Housman’s Razor

Robert Graves -- "A. E. Housman's test of a true poem was simple and practical; does it make the hairs at one's chin bristle if one repeats it silently while shaving."

According to Graves, "The reason why the hairs stand on end, the skin crawls and a shiver runs down the spine when one writes or reads a true poem is that a true poem is necessarily an invocation of the White Goddess, or Muse, the Mother of All Living, the ancient power of fright or lust -- the female spider of the queen-bee whose embrace is death." I wouldn't want to go all the way with Graves on this one, but it interests me that certain poems induce horripilation and related physiological effects.

Coleridge's "Rime of the Ancient Mariner" is the classic example. If the following lines cross my mind while I'm following a road across a moor in the dark, my pace reliably accelerates --

"Like one, that on a lonely road
Doth walk in fear and dread,
And having once turn'd round, walks on
And turns no more his head:
Because he knows a frightful fiend
Doth close behind him tread."

The generations of poets immediately rebelling against Housman also give me goosebumps sometimes. Eliot does it --

"There is shadow under this red rock,
(Come in under the shadow of this red rock),
And I will show you something different from either
Your shadow at morning striding behind you
Or your shadow at evening rising to meet you;
I will show you fear in a handful of dust."

So does Auden --

"'O where are you going?' said reader to rider,
That valley is fatal where furnaces burn,
Yonder's the midden whose odours will madden,
That gap is the grave where the tall return."

But I think not many poets in the last half-century have aimed for this kind of effect. For late-twentieth-century examples, one might have to look not to poetry but to the lyrics of rock songs?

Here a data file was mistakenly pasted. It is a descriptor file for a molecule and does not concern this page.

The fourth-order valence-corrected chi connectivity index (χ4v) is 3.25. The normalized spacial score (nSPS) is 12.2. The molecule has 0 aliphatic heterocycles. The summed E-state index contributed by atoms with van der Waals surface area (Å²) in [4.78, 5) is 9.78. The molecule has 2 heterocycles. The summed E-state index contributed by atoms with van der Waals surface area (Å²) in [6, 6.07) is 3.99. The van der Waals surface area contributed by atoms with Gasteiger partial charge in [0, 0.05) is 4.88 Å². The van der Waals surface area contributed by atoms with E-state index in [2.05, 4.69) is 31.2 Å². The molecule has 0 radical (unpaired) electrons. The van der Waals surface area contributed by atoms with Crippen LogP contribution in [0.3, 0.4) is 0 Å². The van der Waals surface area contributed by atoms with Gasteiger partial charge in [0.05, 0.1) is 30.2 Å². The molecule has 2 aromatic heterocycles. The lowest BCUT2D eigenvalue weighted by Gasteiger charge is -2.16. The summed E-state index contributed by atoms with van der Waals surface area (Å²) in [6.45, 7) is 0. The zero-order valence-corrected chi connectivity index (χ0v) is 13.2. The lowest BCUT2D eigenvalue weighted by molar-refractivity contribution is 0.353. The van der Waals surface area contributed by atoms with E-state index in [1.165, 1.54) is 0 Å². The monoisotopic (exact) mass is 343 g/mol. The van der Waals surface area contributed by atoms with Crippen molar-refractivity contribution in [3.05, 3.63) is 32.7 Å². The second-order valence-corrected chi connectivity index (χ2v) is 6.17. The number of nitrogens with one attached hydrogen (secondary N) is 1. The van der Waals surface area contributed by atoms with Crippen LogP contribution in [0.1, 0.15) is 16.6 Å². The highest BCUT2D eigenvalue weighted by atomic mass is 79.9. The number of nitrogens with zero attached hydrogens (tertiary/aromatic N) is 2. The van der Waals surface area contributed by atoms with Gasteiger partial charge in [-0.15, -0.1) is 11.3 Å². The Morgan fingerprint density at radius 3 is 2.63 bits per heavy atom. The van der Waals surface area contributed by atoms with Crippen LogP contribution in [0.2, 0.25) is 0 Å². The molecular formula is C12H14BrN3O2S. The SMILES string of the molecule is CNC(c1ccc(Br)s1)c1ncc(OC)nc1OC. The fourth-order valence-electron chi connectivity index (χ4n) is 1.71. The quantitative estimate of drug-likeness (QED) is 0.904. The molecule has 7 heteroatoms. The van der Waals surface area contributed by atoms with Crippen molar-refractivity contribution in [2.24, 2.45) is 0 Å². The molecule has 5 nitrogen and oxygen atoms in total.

3 thoughts on “Housman’s Razor”

  1. What Housman actually said — “Experience has taught me, when I am shaving of a morning, to keep watch over my thoughts, because, if a line of poetry strays into my memory, my skin bristles so that the razor ceases to act.”

    Have improvements in shaving technology rendered this effect obsolete? Housman probably used a straight razor or whatever…

  2. Contemporary English-language poetry started to make some sense to me only after I heard "An American Prayer" by (sort of) The Doors :))

  3. You can read Housman's Leslie Stephen lecture "The Name and Nature of Poetry" here — http://www.chiark.greenend.org.uk/~martinh/poems/name-nature.html — the part about shaving is the most-quoted part.

    Olga, are you saying that "An American Prayer" is only sort of by the Doors or that contemporary English-language poetry only sort of makes sense?! But seriously, thanks for mentioning "An American Prayer" — http://www.allthelyrics.com/lyrics/doors/an_american_prayer-lyrics-1054159.html– — the lyrics read like a very rough draft of what, a few hundred drafts later, might develop into a poem somewhat derivative of "The Wasteland." But of course Jim Morrison had no need to redraft it — he could rely on music to convey the requisite emotion. The words are just for extra flavor.

    Patti Smith does that kind of thing with rather more focus.

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